The trial of French ex-President Nicolas Sarkozy on corruption allegations has been paused over health concerns about a co-defendant. Sarkozy has denied any wrongdoing and says the case is a vendetta by the judiciary.
The trial of former French President Nicolas Sarkozy over allegations of corruption and influence-peddling was postponed on Monday for three days.
The lawyer of Gilbert Azibert, a co-defendant, had applied to have the trial postponed due to concerns over the coronavirus pandemic, news broadcaster BFMTV said. Azibert, who is 73, had not appeared before the court yet, BFMTV said. The court is said to have ordered a medical assessment regarding Azibert's health. The trial is to resume on Thursday.
Prosecutors have said Sarkozy tried to bribe Azibert with the promise of a job in Monaco in return for information about a separate case of financial impropriety.
Sarkozy's former lawyer Thierry Herzog also faces trial.
Sarkozy has faced several investigations since his 2012 election loss to President Francois Hollande, only for the charges to be dropped before reaching court.
If convicted, Sarkozy could be jailed for up to 10 years and receive a maximum fine of €1 million ($1.2 million). He has denied any wrongdoing.
The center-right politician, who was elected in 2007, tried for years to get this case thrown out. He becomes the first modern head of state in France to actually appear before judges.
His predecessor, the late Jacques Chirac, was convicted in 2011 for embezzling public funds during his time as a mayor of Paris, but he never took the stand due to health problems.
The case for the prosecution rests on conversations between Sarkozy and Azibert.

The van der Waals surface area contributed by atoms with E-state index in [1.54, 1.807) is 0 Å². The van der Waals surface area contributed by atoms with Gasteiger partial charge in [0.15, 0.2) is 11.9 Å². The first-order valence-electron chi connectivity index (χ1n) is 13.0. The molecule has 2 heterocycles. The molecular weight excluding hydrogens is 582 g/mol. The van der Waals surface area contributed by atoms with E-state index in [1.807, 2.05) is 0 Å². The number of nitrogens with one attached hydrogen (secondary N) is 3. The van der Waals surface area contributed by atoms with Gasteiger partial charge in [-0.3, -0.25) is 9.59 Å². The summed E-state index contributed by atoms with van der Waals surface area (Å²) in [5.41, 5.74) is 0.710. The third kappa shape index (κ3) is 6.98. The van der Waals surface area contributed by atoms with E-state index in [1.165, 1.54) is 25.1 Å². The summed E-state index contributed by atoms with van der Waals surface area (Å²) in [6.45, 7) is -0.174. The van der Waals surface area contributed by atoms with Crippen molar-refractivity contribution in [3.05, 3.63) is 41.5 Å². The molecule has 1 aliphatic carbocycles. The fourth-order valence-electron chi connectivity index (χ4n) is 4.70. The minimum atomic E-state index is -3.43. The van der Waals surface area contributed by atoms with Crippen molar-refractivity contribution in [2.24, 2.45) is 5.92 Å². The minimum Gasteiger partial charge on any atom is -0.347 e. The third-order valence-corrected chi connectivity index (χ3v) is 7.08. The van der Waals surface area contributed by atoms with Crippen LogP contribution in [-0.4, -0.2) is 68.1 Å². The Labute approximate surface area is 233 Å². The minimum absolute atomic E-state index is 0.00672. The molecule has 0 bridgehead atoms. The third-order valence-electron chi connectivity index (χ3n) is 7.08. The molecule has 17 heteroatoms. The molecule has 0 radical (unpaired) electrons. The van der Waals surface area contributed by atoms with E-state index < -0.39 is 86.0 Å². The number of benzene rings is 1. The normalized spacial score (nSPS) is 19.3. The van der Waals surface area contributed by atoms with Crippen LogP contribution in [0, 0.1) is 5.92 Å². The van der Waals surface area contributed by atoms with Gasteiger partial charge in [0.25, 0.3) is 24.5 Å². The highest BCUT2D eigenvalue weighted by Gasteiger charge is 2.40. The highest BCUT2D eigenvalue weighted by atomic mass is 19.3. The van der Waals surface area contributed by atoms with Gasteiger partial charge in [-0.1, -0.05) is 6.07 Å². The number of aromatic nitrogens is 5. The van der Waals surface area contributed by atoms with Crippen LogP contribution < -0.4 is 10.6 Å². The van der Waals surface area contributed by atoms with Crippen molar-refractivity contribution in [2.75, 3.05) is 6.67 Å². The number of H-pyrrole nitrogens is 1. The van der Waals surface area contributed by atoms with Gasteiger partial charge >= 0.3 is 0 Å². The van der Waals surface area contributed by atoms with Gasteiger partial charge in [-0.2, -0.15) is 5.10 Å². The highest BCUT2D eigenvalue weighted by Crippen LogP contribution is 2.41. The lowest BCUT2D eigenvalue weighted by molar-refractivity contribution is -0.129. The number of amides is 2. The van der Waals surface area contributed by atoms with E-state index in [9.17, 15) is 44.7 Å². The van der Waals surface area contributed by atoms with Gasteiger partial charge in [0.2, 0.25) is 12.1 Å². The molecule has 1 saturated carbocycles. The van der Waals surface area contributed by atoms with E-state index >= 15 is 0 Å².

"Mr. Azibert never got any post in Monaco," Sarkozy told BFM television earlier this month. But under French law, just an offer or promise can constitute corruption.
Investigators taped their phone calls as they looked into claims that Sarkozy took illicit payments from the L'Oreal heiress Liliane Bettencourt.
They found that the former president and his legal representative used fake names to communicate with each other.
Allegations of financial impropriety have circled around Sarkozy since he left office.
That inquiry is still underway, although Sarkozy's main accuser, the French-Lebanese businessman Ziad Takieddine, last month retracted his claim of delivering suitcases full of cash from the Libyan leader.
The long-running legal travails helped sink Sarkozy's comeback bid for the 2017 presidential vote.
He is due back in court in March 2021 along with 13 other people over claims of campaign finance violations during his unsuccessful 2012 reelection bid.
Sarkozy, a lawyer by training, claims the French judiciary have been waging a vendetta against him as payback for his attempts to limit judges' powers and telling them they were being too soft on delinquents.
He retired from politics in 2018, but the former president made a series of public appearances this summer to promote his new book.
Lines of fans queued at bookstores all over France to have him sign his latest memoirs, The Time of Storms, which topped bestseller lists for weeks.
tj,jf/rs (AFP, dpa)